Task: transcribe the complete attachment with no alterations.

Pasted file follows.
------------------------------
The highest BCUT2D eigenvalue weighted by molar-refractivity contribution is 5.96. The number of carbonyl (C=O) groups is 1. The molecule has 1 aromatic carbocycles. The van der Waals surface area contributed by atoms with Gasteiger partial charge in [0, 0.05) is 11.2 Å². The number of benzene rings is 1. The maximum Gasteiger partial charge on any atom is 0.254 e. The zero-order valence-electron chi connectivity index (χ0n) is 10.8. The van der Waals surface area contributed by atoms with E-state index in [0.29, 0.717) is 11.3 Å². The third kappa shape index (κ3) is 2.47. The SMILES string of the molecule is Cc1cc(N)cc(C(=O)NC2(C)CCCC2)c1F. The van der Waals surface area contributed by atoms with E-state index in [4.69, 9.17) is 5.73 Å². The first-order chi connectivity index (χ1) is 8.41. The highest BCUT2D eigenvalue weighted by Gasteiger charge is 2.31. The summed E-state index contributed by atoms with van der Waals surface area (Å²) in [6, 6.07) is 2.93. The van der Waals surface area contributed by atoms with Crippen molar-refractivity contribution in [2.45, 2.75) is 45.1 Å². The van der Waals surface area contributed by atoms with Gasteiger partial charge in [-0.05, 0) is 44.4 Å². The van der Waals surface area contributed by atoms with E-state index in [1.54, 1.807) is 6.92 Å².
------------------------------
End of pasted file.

The highest BCUT2D eigenvalue weighted by molar-refractivity contribution is 5.96. The number of carbonyl (C=O) groups is 1. The molecule has 1 aromatic carbocycles. The van der Waals surface area contributed by atoms with Gasteiger partial charge in [0, 0.05) is 11.2 Å². The number of benzene rings is 1. The maximum Gasteiger partial charge on any atom is 0.254 e. The zero-order valence-electron chi connectivity index (χ0n) is 10.8. The van der Waals surface area contributed by atoms with E-state index in [0.29, 0.717) is 11.3 Å². The third kappa shape index (κ3) is 2.47. The SMILES string of the molecule is Cc1cc(N)cc(C(=O)NC2(C)CCCC2)c1F. The van der Waals surface area contributed by atoms with E-state index in [4.69, 9.17) is 5.73 Å². The first-order chi connectivity index (χ1) is 8.41. The highest BCUT2D eigenvalue weighted by Gasteiger charge is 2.31. The summed E-state index contributed by atoms with van der Waals surface area (Å²) in [6, 6.07) is 2.93. The van der Waals surface area contributed by atoms with Crippen molar-refractivity contribution in [2.45, 2.75) is 45.1 Å². The van der Waals surface area contributed by atoms with Gasteiger partial charge in [-0.05, 0) is 44.4 Å². The van der Waals surface area contributed by atoms with E-state index in [1.54, 1.807) is 6.92 Å².